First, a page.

Capturing temporal and spatial variability in porewater chemistry under current conditions establishes a baseline for considering how concentrations, pools, and fluxes may change under future climate scenarios.
Researchers examined weekly to monthly variation in peat porewater chemistry [pH, cations, nutrients, and total organic carbon (TOC)] depth profiles in an experimental bog in northern Minnesota and compared this temporal variation to spatial (among plot) variation in chemistry.
These data provide baseline information on porewater chemistry in the Spruce and Peatland Responses Under Climatic and Environmental Change (SPRUCE) experimental bog, highlighting the importance of collecting samples across both space and time. Capturing temporal and spatial variability is needed especially for solute pool and flux calculations and for parameterizing process-based models.
Research findings showed strong gradients in chemistry depth profiles. For example, ammonium increased and TOC decreased with depth, likely reflecting mineralization of deep peat or TOC. These depth profiles were also temporally dynamic, with ammonium, soluble reactive phosphorus, and potassium concentrations more temporally variable in near-surface porewater than deeper porewater; pH, calcium, and TOC concentrations were more temporally variable at deeper depths. When temporal variation in porewater chemistry at one location was compared to spatial variation in porewater chemistry across 17 locations (SPRUCE plots), findings showed that temporal variation in chemistry at one location was often greater than spatial variation in chemistry, especially in near-surface porewater. These results suggest that representative sampling of porewater requires measurements across both space and time.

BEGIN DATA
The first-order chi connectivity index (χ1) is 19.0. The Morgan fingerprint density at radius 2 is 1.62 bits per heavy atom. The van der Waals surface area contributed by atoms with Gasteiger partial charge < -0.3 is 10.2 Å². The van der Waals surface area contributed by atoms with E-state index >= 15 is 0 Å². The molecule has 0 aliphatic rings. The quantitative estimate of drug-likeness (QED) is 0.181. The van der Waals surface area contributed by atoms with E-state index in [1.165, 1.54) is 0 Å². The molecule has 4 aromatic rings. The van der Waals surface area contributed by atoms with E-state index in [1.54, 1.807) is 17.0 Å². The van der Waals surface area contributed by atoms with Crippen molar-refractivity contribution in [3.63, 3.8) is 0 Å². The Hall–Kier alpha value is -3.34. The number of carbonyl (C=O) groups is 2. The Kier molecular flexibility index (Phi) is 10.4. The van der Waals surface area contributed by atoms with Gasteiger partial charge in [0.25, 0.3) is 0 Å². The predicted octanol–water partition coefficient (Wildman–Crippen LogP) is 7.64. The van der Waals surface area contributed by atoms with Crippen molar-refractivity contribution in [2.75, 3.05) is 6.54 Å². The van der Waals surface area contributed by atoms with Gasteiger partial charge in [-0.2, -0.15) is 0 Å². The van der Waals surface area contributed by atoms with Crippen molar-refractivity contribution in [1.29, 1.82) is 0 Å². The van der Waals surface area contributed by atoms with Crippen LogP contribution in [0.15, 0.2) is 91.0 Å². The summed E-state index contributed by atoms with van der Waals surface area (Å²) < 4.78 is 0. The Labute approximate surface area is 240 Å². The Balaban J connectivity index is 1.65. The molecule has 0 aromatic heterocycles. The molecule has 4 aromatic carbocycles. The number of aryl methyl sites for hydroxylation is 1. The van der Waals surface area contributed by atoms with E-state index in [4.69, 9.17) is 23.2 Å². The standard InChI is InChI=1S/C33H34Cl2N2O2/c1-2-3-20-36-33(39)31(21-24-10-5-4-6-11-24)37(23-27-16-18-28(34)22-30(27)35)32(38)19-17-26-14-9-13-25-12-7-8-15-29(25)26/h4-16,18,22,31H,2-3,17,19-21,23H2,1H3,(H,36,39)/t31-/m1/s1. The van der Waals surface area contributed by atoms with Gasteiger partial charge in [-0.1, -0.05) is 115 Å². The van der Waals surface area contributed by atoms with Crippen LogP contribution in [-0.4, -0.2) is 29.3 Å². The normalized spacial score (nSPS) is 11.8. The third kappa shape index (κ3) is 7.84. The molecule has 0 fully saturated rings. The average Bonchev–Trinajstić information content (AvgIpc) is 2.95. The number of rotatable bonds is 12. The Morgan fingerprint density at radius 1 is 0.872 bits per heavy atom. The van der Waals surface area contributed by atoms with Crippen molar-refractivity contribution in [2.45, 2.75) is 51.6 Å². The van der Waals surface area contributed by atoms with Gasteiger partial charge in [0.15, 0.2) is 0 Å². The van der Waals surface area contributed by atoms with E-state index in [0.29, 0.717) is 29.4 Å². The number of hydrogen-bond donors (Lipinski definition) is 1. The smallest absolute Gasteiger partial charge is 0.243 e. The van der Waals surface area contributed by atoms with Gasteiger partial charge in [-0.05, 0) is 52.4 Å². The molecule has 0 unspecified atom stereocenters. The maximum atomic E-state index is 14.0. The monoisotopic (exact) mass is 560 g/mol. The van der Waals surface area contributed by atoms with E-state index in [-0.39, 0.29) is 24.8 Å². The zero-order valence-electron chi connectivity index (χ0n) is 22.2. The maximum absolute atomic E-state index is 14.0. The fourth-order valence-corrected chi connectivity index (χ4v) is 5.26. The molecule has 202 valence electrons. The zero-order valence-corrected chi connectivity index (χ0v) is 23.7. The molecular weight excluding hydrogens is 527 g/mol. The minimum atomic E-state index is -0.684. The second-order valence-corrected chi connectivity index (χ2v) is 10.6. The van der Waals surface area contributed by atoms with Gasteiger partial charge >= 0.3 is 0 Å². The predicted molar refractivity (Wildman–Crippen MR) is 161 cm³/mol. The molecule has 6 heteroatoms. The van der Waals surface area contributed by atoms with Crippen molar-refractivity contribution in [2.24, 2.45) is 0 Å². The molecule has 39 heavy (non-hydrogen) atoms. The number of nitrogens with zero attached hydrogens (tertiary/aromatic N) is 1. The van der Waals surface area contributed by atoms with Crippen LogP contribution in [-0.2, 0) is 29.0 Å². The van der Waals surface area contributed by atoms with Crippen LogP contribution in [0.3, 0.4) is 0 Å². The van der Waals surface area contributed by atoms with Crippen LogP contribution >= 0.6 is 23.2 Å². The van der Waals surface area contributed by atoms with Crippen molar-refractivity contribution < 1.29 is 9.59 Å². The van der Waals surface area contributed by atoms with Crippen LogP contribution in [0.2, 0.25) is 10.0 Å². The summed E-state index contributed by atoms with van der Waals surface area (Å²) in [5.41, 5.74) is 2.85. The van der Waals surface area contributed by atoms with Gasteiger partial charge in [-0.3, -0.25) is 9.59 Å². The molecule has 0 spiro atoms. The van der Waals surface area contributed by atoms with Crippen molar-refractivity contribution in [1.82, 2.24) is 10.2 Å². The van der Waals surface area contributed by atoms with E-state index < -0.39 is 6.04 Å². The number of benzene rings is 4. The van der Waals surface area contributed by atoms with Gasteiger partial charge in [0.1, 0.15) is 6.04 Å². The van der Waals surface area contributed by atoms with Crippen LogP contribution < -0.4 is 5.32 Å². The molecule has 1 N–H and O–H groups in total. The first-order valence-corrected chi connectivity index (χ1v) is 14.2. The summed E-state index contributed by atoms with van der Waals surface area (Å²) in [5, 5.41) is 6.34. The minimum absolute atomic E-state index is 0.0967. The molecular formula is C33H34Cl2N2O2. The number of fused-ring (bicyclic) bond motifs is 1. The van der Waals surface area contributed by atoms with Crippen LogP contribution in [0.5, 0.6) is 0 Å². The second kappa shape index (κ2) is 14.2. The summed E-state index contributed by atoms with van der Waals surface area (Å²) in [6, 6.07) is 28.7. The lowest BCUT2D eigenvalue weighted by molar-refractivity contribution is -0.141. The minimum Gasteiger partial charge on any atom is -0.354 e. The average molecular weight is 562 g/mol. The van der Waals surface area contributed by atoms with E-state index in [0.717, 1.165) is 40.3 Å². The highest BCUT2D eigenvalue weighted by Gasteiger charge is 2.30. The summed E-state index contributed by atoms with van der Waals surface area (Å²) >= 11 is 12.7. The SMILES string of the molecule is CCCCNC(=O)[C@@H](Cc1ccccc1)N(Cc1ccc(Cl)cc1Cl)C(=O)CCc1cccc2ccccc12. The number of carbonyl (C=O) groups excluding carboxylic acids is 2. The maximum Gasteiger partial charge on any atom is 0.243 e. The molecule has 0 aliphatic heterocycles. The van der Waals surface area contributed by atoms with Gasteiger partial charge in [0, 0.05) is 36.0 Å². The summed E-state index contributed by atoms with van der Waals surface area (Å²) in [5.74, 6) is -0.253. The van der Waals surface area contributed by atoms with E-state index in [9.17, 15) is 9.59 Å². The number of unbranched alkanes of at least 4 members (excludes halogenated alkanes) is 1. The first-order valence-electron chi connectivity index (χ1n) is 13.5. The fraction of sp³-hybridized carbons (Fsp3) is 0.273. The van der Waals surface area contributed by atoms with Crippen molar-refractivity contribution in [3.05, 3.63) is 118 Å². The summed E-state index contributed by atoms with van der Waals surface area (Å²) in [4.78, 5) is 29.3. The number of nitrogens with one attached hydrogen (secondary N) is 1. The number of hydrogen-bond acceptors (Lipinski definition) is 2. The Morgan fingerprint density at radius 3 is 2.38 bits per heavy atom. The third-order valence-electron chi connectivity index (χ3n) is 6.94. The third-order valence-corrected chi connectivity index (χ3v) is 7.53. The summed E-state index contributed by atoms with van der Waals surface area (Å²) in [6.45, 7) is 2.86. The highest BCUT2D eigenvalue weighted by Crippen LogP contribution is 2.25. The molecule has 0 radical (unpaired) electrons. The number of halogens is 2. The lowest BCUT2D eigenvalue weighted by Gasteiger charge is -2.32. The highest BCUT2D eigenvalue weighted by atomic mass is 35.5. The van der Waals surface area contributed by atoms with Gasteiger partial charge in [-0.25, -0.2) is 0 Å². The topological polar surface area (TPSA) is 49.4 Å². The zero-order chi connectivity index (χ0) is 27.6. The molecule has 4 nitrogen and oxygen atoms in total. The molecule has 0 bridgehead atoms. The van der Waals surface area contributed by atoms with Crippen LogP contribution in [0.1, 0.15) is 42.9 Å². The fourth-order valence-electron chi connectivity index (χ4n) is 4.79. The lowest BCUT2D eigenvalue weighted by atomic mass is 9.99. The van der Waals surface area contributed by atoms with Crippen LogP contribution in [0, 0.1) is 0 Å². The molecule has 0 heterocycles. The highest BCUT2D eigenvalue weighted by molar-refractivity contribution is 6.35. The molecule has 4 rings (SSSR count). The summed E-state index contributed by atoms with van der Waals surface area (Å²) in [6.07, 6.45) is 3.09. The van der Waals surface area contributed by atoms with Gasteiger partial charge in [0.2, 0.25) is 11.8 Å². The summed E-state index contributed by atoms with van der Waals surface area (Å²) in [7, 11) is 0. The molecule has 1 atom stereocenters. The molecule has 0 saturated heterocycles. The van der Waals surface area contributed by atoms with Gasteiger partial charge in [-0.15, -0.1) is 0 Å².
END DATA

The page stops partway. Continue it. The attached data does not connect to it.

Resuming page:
Contacts (BER PM)
Daniel Stover and Jared DeForest
Daniel.Stover@science.doe.gov, 301-903-0289; and Jared.DeForest@science.doe.gov, 301-903-1678
Oak Ridge National Laboratory
firstname.lastname@example.org / 865-576-3457
This research was part of the Spruce and Peatland Responses Under Climatic and Environmental Change (SPRUCE) project and supported by the U.S. Department of Energy, Office of Science, Office of Biological and Environmental Research, and the Northern Research Station of the U.S. Department of Agriculture’s Forest Service.
Griffiths, N. A., and S. D. Sebestyen. 2016. “Dynamic Vertical Profiles of Peat Porewater Chemistry in a Northern Peatland,” Wetlands, DOI: 10.1007/s13157-016-0829-5. (Reference link)
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